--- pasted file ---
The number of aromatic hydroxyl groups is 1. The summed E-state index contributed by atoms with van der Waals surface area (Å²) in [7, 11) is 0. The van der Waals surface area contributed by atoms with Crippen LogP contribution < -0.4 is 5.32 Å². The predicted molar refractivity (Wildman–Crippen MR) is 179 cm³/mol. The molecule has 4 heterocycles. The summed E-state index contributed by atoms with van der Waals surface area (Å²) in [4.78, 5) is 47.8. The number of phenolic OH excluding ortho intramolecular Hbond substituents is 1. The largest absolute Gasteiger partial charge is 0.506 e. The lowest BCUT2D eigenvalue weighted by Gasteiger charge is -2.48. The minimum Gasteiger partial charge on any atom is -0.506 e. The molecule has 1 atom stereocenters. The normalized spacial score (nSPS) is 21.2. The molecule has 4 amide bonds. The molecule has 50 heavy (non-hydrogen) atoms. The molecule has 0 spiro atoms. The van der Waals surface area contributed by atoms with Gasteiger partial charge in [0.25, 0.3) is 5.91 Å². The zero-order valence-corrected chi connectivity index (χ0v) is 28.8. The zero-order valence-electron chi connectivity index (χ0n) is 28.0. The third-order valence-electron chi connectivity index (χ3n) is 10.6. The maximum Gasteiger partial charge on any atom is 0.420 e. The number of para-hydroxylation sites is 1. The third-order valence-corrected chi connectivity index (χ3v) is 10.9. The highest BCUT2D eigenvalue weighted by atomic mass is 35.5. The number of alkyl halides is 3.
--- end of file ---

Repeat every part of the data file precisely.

The number of aromatic hydroxyl groups is 1. The summed E-state index contributed by atoms with van der Waals surface area (Å²) in [7, 11) is 0. The van der Waals surface area contributed by atoms with Crippen LogP contribution < -0.4 is 5.32 Å². The predicted molar refractivity (Wildman–Crippen MR) is 179 cm³/mol. The molecule has 4 heterocycles. The summed E-state index contributed by atoms with van der Waals surface area (Å²) in [4.78, 5) is 47.8. The number of phenolic OH excluding ortho intramolecular Hbond substituents is 1. The largest absolute Gasteiger partial charge is 0.506 e. The lowest BCUT2D eigenvalue weighted by Gasteiger charge is -2.48. The minimum Gasteiger partial charge on any atom is -0.506 e. The molecule has 1 atom stereocenters. The normalized spacial score (nSPS) is 21.2. The molecule has 4 amide bonds. The molecule has 50 heavy (non-hydrogen) atoms. The molecule has 0 spiro atoms. The van der Waals surface area contributed by atoms with Gasteiger partial charge in [0.25, 0.3) is 5.91 Å². The zero-order valence-corrected chi connectivity index (χ0v) is 28.8. The zero-order valence-electron chi connectivity index (χ0n) is 28.0. The third-order valence-electron chi connectivity index (χ3n) is 10.6. The maximum Gasteiger partial charge on any atom is 0.420 e. The number of para-hydroxylation sites is 1. The third-order valence-corrected chi connectivity index (χ3v) is 10.9. The highest BCUT2D eigenvalue weighted by atomic mass is 35.5. The number of alkyl halides is 3.